In a rarity, $1,600 that an elderly woman in The Dalles was scammed out of was recently returned to her by postal inspectors, who made a special trip here from Portland to do so.

But an alarming aspect of this case was that the scammers remotely changed the woman’s phone number, “not once, but twice,” in an effort to isolate her, said Gwen Koski, postmaster in The Dalles.

Unfortunately, a money order the woman sent in January to the same scammers for the same amount of money was not recovered. By the time she’d been scammed a second time, she had “pennies” left in her bank account, Koski said, and was eating canned food.

A postal clerk in The Dalles was skeptical when the woman came to buy the second money order, and asked if she was sure she wanted to do it.

The woman insisted, saying it was for her nephew. But when it arrived in Florida, another alert postal clerk noticed “a stack” of money orders being sent from all over the country to the same person, Koski said.

The money orders were confiscated, and criminal proceedings begun, which have led to arrests, she said.

When the second money order was confiscated in Florida, the woman came in to ask why it wasn’t delivered to her “nephew,” Koski said.

“We can’t not sell a money order, but we can try to raise awareness when something seems fishy. But we can’t know everything, and every day there’s a new scam,” Koski said.

Koski found herself drawn to the matter, and she spoke to the elderly woman at length to try to understand what happened. “I don’t think that lady was going to tell me. Eventually, I had to say, ‘I’m really sorry they took that money from you, but they’re not going to get it this time.’”

She learned that scammers called the woman to say she’d won a large sum of money from Publisher’s Clearinghouse.

But, the scammers asked if she had paid her taxes. She hadn’t for a few years. She was told she had to settle up on her tax debt before she could receive her winnings, Koski said.

“I explained that Publisher’s Clearinghouse will show up on your step if you win a lottery with them. That is a fact. They drive all over the country.” She said, “They’re going to give it to you whether you have tax problems or not.”

The scammers “calculated” her taxes for her, and instructed her to send them a money order for that amount so they could pay her back taxes and release her winnings.

The scammers worked diligently, being “very adamant and demanding” that she not tell family members about her winnings until she had the money, and cautioning her to “lock her doors and everything, because people are gonna know your name” as a winner, Koski said.

They told her to use a cover story if anyone asked about the money she was sending, and they insisted she say it was for her nephew.

The woman told Koski that when her first money order was sent, she was told by the scammer that a man at the company “got greedy” and had stolen it, and was fired. She would have to send the same amount again to settle her taxes.

“And that’s when I said, ‘Wait a minute, are you sure this is your nephew?’” recounted Koski.

The woman told her it wasn’t her own nephew, but a nephew of her husband’s, who had passed away decades ago.

Koski thought, “Oh my God.”

She said, “I was so affected by this little lady because she was so sweet.”

She said the elderly woman is not senile or slow. “She can very well take care of herself,” Koski said. “They’re playing on the vulnerability and naivete of” victims.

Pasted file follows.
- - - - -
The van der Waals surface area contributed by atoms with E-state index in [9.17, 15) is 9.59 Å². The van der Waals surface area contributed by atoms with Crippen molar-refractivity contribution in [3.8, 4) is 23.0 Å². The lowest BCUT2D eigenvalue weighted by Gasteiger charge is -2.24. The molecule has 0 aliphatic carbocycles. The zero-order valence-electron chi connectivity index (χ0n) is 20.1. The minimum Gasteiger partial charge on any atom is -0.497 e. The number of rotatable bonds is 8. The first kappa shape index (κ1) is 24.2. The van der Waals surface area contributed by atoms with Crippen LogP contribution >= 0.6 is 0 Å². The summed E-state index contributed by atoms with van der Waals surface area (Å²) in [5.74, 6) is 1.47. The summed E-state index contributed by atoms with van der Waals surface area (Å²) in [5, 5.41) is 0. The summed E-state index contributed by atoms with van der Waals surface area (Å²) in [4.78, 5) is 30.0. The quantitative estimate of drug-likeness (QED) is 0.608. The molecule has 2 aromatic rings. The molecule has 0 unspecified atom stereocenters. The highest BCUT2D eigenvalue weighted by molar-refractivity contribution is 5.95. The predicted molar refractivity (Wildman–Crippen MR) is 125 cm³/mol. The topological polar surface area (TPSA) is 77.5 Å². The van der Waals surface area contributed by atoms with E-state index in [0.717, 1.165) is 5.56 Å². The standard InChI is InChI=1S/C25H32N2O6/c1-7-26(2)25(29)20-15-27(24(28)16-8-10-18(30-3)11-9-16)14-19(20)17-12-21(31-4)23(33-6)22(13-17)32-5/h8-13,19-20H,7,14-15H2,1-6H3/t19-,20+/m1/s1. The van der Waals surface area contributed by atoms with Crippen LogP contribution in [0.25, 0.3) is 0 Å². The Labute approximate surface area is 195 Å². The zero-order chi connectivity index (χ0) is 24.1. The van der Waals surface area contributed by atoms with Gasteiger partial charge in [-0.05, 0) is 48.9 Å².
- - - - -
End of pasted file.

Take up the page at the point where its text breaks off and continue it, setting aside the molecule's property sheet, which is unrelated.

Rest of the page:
She said when something like this happens, “You feel robbed of security, privacy and dignity.”

Koski said the victims of scams are very embarrassed about it and don’t want to tell anyone, especially their families.

Family reaction might be, “’Oh my God, you did what? Are you kidding me? Are you stupid?’ No, they’re not stupid, they just got conned,” Koski said.

Koski said the Portland-based postal inspector, who is a federal law enforcement officer, asked the woman to have a trustworthy family member there so he could explain it to them as well when he came to return her money order.

As for the phone number change, Koski said the woman’s neighbor once tried to call her, but the number didn’t work. The neighbor asked if she changed her number. The woman said she hadn’t.

When the woman called the phone company, Koski recounted, “they said, ‘You changed it. We can’t change it without you doing it.’”

The postal inspector suggested she change her number again, and get it password protected so it couldn’t be changed without her knowledge. But she was reluctant and Koski doesn’t know if the woman ever did change her number.

She said the scammers ask multiple questions, things like the name of your first pet, or the color of your first car, since those might be passwords.

Koski hates that scammers use the postal service to conduct their crimes. She said postal staff are trained regularly on being vigilant for scams.

“There’s only so much we can do to protect people from scams.” And yes, she said, it is a crime to use the postal service to perpetuate a scam. She said there are reportable cash levels for money orders, and scammers stay just below them.

Scammers also use Western Union and other services, like UPS, FedEx and DHL, to deliver money orders.

She said, “This breaks our elderly down, they get so sad about it and they start questioning whether they’re able to take care of themselves because they don’t trust anybody.”

She encouraged people in stay in touch with family. “If you have elderly family members, visit them often, you know? Visit them.”

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